Augmented Reality-based Feedback for Technician-in-the-loop C-arm Repositioning
PubDate: Jun 2018
Teams: Johns Hopkins University
Writers: Mathias Unberath, Javad Fotouhi, Jonas Hajek, Andreas Maier, Greg Osgood, Russell Taylor, Mehran Armand, Nassir Navab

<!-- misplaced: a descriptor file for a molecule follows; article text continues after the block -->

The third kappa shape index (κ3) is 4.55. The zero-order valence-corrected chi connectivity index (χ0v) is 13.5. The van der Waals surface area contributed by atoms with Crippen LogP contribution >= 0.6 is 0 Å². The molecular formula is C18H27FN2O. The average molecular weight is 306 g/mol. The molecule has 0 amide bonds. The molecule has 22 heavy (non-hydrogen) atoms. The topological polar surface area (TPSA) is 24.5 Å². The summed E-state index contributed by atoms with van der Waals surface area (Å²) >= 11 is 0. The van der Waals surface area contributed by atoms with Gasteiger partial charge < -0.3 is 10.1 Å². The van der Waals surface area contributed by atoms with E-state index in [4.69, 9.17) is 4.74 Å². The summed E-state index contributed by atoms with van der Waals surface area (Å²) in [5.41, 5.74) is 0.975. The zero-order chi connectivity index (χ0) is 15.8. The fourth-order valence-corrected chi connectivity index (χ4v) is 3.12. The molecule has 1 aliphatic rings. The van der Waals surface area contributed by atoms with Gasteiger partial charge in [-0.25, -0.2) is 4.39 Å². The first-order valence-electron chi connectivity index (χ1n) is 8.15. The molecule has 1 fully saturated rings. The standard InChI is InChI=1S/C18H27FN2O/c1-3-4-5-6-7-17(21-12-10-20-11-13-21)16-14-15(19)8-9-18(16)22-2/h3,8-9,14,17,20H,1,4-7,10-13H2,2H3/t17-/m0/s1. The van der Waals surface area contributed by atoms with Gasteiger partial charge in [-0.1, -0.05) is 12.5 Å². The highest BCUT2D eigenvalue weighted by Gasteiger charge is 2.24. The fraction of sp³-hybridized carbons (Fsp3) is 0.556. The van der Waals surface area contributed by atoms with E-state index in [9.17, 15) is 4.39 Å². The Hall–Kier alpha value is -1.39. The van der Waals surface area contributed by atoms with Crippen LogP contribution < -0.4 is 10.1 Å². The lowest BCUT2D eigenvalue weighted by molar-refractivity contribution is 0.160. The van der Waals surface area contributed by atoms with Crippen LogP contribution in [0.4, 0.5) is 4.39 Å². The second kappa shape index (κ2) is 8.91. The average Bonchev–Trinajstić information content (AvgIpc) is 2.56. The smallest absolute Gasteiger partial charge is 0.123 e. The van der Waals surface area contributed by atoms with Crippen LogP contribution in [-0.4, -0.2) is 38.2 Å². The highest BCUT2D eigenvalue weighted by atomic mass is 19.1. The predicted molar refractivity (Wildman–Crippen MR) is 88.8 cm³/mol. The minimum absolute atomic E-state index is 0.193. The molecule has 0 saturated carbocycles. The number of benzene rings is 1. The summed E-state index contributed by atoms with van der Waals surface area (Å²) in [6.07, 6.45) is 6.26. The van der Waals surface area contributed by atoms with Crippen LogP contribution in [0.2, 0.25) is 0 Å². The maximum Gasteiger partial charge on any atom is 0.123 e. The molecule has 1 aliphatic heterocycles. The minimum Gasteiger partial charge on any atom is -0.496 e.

Interventional C-arm imaging is crucial to percutaneous orthopedic procedures as it enables the surgeon to monitor the progress of surgery on the anatomy level. Minimally invasive interventions require repeated acquisition of X-ray images from different anatomical views to verify tool placement. Achieving and reproducing these views often comes at the cost of increased surgical time and radiation dose to both patient and staff. This work proposes a marker-free “technician-in-the-loop” Augmented Reality (AR) solution for C-arm repositioning. The X-ray technician operating the C-arm interventionally is equipped with a head-mounted display capable of recording desired C-arm poses in 3D via an integrated infrared sensor. For C-arm repositioning to a particular target view, the recorded C-arm pose is restored as a virtual object and visualized in an AR environment, serving as a perceptual reference for the technician. We conduct experiments in a setting simulating orthopedic trauma surgery. Our proof-of-principle findings indicate that the proposed system can decrease the 2.76 X-ray images required per desired view down to zero, suggesting substantial reductions of radiation dose during C-arm repositioning. The proposed AR solution is a first step towards facilitating communication between the surgeon and the surgical staff, improving the quality of surgical image acquisition, and enabling context-aware guidance for surgery rooms of the future. The concept of technician-in-the-loop design will become relevant to various interventions considering the expected advancements of sensing and wearable computing in the near future.